For general questions, please read our F.A.Q.
Disclaimer: Cryptomover is not a licensed financial advisor. The information presented in this piece is an opinion, and is not purported to be fact. Cryptocurrency is a volatile virtual commodity and can move quickly in any direction. Cryptomover is not responsible for any loss incurred by following this advice.


1.BITCOIN (Published: 13th Jun, 2017)

Bitcoin was first introduced in 2008 by the pseudonymous Satoshi Nakamoto and the idea was to create “a purely peer-to-peer version of electronic cash which would allow online payments to be sent directly from one party to another without going through a financial institution.”
Bitcoin is the first application of the blockchain technology. In its software there is a file, called “The Bitcoin Blockchain”, storing in thousands of computers across the world which contains all the bitcoin transactions that have ever happened. The computers having this file can connect with each other with the same software to validate and keep track of bitcoin payments. Whenever a payment is made, a payment instruction will be sent to the network and after some time has passed, it will be included in one of the block updates, and is added to “The Bitcoin Blockchain” file on all the computers across the network.
The Bitcoin ledger is a new kind of payment system. Unlike fiat currencies, it has a fixed supply of 21 million coins and cannot be printed on-demand nor controlled by an institution. With this decentralised feature, no trust is needed, allowing transactions from anyone to anyone at any time. On the other hand, with the ledger written into thousands of computers, it will be nearly impossible to hack or manipulate the records, making Bitcoin a safe digital currency. In short, Bitcoin is the first cryptocurrency which is decentralised yet secure. It has created a new page in the currency history and provides a unique alternative to online payments.

Being the most popular cryptocurrency, Bitcoin has experienced an increasing amount of transaction volume since its release. With the size of each block limited to one megabyte, delays are beginning to happen, increasing the transaction time. As a result, scaling the network is required but there is no consensus among the community about how to do it.
There are two camps in the debate with two distinct and mutually exclusive solutions. The first one is  “Bitcoin Unlimited” which proposes to change the block size to unlimited, while the second proposal is “Segregated Witness” which tries to reduce the size of each transaction by reorganising its details. Each method has their pros and cons and the issue remains controversial.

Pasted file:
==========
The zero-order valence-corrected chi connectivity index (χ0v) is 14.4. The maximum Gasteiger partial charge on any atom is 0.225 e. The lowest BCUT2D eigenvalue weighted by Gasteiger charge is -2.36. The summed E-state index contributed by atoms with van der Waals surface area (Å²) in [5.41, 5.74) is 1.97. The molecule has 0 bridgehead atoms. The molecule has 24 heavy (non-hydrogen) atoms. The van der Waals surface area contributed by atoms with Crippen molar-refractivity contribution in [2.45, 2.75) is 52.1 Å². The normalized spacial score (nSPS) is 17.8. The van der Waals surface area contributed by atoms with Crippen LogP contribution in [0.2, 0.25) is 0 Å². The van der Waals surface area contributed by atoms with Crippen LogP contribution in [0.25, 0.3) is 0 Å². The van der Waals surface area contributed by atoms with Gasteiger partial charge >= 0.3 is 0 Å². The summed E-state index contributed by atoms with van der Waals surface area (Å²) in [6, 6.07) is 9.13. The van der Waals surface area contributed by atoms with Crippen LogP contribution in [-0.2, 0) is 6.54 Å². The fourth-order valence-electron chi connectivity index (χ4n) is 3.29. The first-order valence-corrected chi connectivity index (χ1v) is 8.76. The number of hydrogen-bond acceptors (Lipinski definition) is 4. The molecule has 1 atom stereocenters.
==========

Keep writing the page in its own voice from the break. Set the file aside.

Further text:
Bitcoins’ innovative features have the potentials to revolutionise the traditional payment system so it is expected to become more and more popular and widely adopted and hence its value should keep rising. This can be reflected by its price: it was trading at around $100 in 2013, $500 in 2016, and $2500 right now. Also, as the first mover, its network effect can also support the price to edge up.
However, the aforementioned controversy is critical to the future of Bitcoin, and the debate would need a much longer time to reach a consensus. Before a solution is implemented, the long transaction time will hurt the user's’ experience and Bitcoin’s reputation and popularity. Together with other risks, I think the bullish market will still have some momentum but it will slow down eventually. Therefore, we suggest selling Bitcoin.

While having the highest market capitalisation so that Bitcoin will not evaporate overnight easily, it is still a volatile asset. In addition, currently it is not regulated in most countries, so any regulations or negative news from the government can have a huge impact to the price. Besides, as everything are network-based, a large-scale hack on exchanges can cause serious loss. In general, a tight money management and risk calculations should be taken into consideration.

© 2018-2019